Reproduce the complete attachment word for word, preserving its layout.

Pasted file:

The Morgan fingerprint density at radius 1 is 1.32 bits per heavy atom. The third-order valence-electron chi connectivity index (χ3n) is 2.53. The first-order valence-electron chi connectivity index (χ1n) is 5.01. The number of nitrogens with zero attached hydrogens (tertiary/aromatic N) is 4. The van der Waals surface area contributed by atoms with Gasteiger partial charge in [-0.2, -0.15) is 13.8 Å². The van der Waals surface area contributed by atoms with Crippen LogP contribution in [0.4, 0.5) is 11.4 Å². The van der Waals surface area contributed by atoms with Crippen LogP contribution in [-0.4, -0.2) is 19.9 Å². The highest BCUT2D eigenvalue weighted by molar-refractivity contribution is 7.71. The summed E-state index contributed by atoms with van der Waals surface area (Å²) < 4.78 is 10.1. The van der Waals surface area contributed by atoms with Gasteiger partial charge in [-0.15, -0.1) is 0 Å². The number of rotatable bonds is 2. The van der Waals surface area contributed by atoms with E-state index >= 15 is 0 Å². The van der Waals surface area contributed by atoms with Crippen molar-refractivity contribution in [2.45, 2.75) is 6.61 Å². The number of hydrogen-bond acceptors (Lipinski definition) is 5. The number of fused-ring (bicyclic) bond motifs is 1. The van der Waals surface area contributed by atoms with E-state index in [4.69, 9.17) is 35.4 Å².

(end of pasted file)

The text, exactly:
The Morgan fingerprint density at radius 1 is 1.32 bits per heavy atom. The third-order valence-electron chi connectivity index (χ3n) is 2.53. The first-order valence-electron chi connectivity index (χ1n) is 5.01. The number of nitrogens with zero attached hydrogens (tertiary/aromatic N) is 4. The van der Waals surface area contributed by atoms with Gasteiger partial charge in [-0.2, -0.15) is 13.8 Å². The van der Waals surface area contributed by atoms with Crippen LogP contribution in [0.4, 0.5) is 11.4 Å². The van der Waals surface area contributed by atoms with Crippen LogP contribution in [-0.4, -0.2) is 19.9 Å². The highest BCUT2D eigenvalue weighted by molar-refractivity contribution is 7.71. The summed E-state index contributed by atoms with van der Waals surface area (Å²) < 4.78 is 10.1. The van der Waals surface area contributed by atoms with Gasteiger partial charge in [-0.15, -0.1) is 0 Å². The number of rotatable bonds is 2. The van der Waals surface area contributed by atoms with E-state index >= 15 is 0 Å². The van der Waals surface area contributed by atoms with Crippen molar-refractivity contribution in [2.45, 2.75) is 6.61 Å². The number of hydrogen-bond acceptors (Lipinski definition) is 5. The number of fused-ring (bicyclic) bond motifs is 1. The van der Waals surface area contributed by atoms with E-state index in [4.69, 9.17) is 35.4 Å².